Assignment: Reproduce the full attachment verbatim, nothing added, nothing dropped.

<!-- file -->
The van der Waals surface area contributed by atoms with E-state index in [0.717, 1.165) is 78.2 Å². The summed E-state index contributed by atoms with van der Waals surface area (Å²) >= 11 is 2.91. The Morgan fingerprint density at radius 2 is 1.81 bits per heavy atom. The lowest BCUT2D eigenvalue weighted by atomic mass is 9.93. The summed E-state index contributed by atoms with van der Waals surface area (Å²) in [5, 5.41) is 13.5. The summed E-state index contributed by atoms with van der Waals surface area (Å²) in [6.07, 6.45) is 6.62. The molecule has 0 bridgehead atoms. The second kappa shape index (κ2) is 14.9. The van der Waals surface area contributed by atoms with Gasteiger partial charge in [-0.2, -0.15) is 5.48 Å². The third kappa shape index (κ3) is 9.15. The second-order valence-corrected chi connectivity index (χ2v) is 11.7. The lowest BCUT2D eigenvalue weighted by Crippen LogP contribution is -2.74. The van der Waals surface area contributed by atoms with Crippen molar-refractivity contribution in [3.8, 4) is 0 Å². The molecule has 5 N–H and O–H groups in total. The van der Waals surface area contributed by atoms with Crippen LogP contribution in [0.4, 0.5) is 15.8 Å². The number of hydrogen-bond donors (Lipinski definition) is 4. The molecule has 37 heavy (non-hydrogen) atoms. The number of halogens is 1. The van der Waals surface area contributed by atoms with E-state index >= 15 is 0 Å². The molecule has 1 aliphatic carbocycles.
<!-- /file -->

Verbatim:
The van der Waals surface area contributed by atoms with E-state index in [0.717, 1.165) is 78.2 Å². The summed E-state index contributed by atoms with van der Waals surface area (Å²) >= 11 is 2.91. The Morgan fingerprint density at radius 2 is 1.81 bits per heavy atom. The lowest BCUT2D eigenvalue weighted by atomic mass is 9.93. The summed E-state index contributed by atoms with van der Waals surface area (Å²) in [5, 5.41) is 13.5. The summed E-state index contributed by atoms with van der Waals surface area (Å²) in [6.07, 6.45) is 6.62. The molecule has 0 bridgehead atoms. The second kappa shape index (κ2) is 14.9. The van der Waals surface area contributed by atoms with Gasteiger partial charge in [-0.2, -0.15) is 5.48 Å². The third kappa shape index (κ3) is 9.15. The second-order valence-corrected chi connectivity index (χ2v) is 11.7. The lowest BCUT2D eigenvalue weighted by Crippen LogP contribution is -2.74. The van der Waals surface area contributed by atoms with Crippen molar-refractivity contribution in [3.8, 4) is 0 Å². The molecule has 5 N–H and O–H groups in total. The van der Waals surface area contributed by atoms with Crippen LogP contribution in [0.4, 0.5) is 15.8 Å². The number of hydrogen-bond donors (Lipinski definition) is 4. The molecule has 37 heavy (non-hydrogen) atoms. The number of halogens is 1. The van der Waals surface area contributed by atoms with E-state index >= 15 is 0 Å². The molecule has 1 aliphatic carbocycles.